On June 25, 1998, Microsoft launched Windows 98, which sported a hybrid 16-bit and 32-bit GUI which makes it a graphical operating system. It is an unchanging product and has a boot-stage that runs on MS-DOS. This Windows OS is part of the 9x family.
On March 6, 2008, iPhone OS 1 was the first iOS for Apple’s mobile operating system. An official name was never given to the system. Apple stated that the iPhone ran on a version of its desktop operating system macOS, then known as Mac OSX. When Apple released the iPhone software development kit (iPhone SDK), it then named the operating system as iPhone OS which later on became iOS.
On September 23, 2008, Android was released. Android is a Mobile OS that was developed by Google. Based on the Linux Kernel and other Open Source software. It is designed mainly for Touchscreen devices, although there are other renditions of the OS. Android is IOS’s first major competitor.
On October 22, 2009, Microsoft launched Windows 7 internationally to the public.
Windows 7 was intended to be an upgrade of Windows Vista, its predecessor, and addressed Vista’s poor critical reception while maintaining its hardware and software compatibility.
New features were also added to the OS such as Libraries, HomeGroup — a file-sharing system, support for multi-touch input, “Action Center” interface for an overview of maintenance information and system security, and edits were made to the User Account Control to make it less intrusive.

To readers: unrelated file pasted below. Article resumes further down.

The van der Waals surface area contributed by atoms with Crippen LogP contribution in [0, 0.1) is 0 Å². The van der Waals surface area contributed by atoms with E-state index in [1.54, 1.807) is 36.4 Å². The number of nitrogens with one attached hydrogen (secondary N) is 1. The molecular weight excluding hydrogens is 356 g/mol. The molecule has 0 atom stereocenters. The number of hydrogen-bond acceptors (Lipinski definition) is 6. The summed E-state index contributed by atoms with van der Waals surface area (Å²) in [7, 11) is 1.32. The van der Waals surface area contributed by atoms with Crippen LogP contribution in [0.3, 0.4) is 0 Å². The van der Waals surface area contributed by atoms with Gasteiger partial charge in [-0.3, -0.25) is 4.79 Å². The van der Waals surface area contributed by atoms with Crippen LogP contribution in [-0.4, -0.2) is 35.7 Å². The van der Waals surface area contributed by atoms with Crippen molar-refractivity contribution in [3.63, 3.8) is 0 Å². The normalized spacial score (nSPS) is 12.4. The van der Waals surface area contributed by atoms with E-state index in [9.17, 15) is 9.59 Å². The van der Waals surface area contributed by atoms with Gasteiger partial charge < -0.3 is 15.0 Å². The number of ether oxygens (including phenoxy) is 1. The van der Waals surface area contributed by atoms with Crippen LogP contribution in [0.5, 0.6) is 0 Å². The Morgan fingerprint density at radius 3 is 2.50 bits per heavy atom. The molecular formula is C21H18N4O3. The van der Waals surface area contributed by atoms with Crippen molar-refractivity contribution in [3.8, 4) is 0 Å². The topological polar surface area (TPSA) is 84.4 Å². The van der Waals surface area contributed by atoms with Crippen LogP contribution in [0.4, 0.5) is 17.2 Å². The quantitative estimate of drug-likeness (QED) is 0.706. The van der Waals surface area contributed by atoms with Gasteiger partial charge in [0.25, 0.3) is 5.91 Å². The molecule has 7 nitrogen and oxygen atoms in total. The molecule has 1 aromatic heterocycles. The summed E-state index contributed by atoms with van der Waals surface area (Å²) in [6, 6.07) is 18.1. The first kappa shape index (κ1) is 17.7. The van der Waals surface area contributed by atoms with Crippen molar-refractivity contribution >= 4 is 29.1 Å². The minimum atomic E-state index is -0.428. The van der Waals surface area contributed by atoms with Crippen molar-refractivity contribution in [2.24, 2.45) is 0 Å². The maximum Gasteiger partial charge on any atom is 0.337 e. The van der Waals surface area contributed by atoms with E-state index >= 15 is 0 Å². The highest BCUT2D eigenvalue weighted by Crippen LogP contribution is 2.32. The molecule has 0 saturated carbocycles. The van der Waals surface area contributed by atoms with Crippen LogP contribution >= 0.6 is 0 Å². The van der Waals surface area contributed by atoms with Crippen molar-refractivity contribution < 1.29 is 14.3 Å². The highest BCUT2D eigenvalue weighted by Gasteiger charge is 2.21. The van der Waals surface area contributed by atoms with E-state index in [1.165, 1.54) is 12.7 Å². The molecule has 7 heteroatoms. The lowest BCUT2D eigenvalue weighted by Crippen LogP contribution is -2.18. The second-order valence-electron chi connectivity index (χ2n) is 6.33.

In May 2011, Google launched Chrome OS which is a Linux Kernel-based OS. It is free software that uses the Google Chrome web browser as it’s a primary user interface (UI). and supports web applications.
Its User Data runs directly off of the cloud, making it the first OS to be cloud-based.
After reviewing some of the most well-known operating systems through the generations, it is evident that there has been a huge advancement in the world of operating systems and how these systems have become more user-friendly and graphics-oriented in order to deliver the best product for engagement to the end-user.
Looking at all the OS predecessors there is a lot more to expect in the future.
We are currently on the precipice of AI, robotics, and blockchain and these sectors will lead us towards different dimensions of Operating Systems.